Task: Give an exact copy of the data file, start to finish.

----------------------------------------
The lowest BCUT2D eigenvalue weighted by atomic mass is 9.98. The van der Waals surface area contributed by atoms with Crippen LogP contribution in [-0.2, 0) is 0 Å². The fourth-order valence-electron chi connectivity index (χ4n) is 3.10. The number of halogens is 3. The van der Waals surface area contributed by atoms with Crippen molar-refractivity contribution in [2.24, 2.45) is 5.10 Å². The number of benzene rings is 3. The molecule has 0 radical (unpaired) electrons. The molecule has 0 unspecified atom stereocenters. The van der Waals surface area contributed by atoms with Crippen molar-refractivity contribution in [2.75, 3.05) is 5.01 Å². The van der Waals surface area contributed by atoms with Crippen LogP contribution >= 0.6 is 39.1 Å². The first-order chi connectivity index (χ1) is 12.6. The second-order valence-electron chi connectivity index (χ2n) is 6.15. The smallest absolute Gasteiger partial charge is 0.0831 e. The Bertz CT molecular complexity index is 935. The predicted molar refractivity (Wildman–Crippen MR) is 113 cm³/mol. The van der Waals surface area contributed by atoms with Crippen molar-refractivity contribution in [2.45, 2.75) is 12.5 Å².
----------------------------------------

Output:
The lowest BCUT2D eigenvalue weighted by atomic mass is 9.98. The van der Waals surface area contributed by atoms with Crippen LogP contribution in [-0.2, 0) is 0 Å². The fourth-order valence-electron chi connectivity index (χ4n) is 3.10. The number of halogens is 3. The van der Waals surface area contributed by atoms with Crippen molar-refractivity contribution in [2.24, 2.45) is 5.10 Å². The number of benzene rings is 3. The molecule has 0 radical (unpaired) electrons. The molecule has 0 unspecified atom stereocenters. The van der Waals surface area contributed by atoms with Crippen molar-refractivity contribution in [2.75, 3.05) is 5.01 Å². The van der Waals surface area contributed by atoms with Crippen LogP contribution >= 0.6 is 39.1 Å². The first-order chi connectivity index (χ1) is 12.6. The second-order valence-electron chi connectivity index (χ2n) is 6.15. The smallest absolute Gasteiger partial charge is 0.0831 e. The Bertz CT molecular complexity index is 935. The predicted molar refractivity (Wildman–Crippen MR) is 113 cm³/mol. The van der Waals surface area contributed by atoms with Crippen molar-refractivity contribution in [2.45, 2.75) is 12.5 Å².